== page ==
Most of the fundamental questions in evolutionary biology remain unanswered. For example, we still do not know how many genetic changes are required for adaptation, nor do we understand how populations acquire sufficient reproductive isolation to attain the status of biological species. The greatest progress on these issues was made 50 years ago, when Grant, Stebbins, and the Carnegie group began their classic biosystematic studies. These pioneers of plant evolutionary biology established the first links between ecology and genetics, conducting comprehensive studies of the ecology, crossing relationships, and cytogenetics of closely related species. New molecular tools provide the opportunity for a second major advance in the field. Using genetic mapping techniques, we can examine the genetic architecture of traits that contribute to adaptation and speciation in natural populations. The objective is to estimate the number of Quantitative Trait Loci (QTL) that contribute to adaptive traits, as well as the mode of action, location and magnitude of effect of each QTL. Subsequent studies use the genetic mapping information to perform marker-assisted selection, moving particular QTLs into the genomes of sister taxa. In this way we can simulate single mutations, and investigate the fitness consequences of alternative evolutionary trajectories. These methods are now being used to study the evolution of pollination systems in temperate monkeyflowers and neotropical gingers, and the evolution of serpentine adaptation in a California wildflower. Our results provide clear evidence for the role of major genes in adaptive evolution. This finding is at odds with Fisher’s infinitesimal model of evolution, but is consistent with recent theory suggesting that genes of large effect are advantageous during the early stages of adaptation. This work is motivated by our desire to rebuild the links between ecology and genetics that were first established a half-century ago.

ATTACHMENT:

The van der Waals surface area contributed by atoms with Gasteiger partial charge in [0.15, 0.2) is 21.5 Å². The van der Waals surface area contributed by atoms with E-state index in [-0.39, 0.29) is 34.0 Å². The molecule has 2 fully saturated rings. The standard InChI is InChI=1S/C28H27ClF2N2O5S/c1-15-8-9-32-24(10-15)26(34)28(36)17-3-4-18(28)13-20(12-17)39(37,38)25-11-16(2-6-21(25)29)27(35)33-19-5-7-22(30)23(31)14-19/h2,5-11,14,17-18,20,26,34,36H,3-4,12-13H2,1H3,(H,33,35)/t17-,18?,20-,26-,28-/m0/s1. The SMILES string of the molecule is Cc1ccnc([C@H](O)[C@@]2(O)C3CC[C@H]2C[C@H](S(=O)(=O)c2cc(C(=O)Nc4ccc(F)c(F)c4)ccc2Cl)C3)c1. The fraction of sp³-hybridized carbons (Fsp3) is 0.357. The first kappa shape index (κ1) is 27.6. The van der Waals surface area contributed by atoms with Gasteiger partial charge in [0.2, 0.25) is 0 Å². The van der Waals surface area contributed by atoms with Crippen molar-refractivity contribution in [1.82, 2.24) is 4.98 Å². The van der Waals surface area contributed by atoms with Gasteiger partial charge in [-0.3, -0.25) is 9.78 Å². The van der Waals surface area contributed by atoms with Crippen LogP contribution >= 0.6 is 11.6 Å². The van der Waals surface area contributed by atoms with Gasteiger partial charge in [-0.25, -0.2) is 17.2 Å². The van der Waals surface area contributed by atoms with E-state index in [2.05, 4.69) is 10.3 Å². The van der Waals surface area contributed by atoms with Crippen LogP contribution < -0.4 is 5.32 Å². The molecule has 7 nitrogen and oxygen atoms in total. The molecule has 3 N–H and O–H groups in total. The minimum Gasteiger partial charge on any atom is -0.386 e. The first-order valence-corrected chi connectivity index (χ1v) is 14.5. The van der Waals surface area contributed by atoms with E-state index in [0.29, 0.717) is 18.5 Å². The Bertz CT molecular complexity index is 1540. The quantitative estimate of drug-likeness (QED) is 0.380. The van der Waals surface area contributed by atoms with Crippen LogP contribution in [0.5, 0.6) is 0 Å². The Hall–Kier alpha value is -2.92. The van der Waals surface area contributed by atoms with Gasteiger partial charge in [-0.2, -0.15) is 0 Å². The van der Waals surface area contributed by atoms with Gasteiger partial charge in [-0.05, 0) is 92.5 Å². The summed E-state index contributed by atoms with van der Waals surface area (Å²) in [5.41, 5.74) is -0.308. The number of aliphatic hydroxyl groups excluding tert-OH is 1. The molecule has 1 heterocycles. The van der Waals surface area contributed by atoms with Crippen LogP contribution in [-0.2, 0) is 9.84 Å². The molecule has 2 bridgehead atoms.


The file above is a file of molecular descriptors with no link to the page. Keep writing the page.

Key words: adaptation, evolution, speciation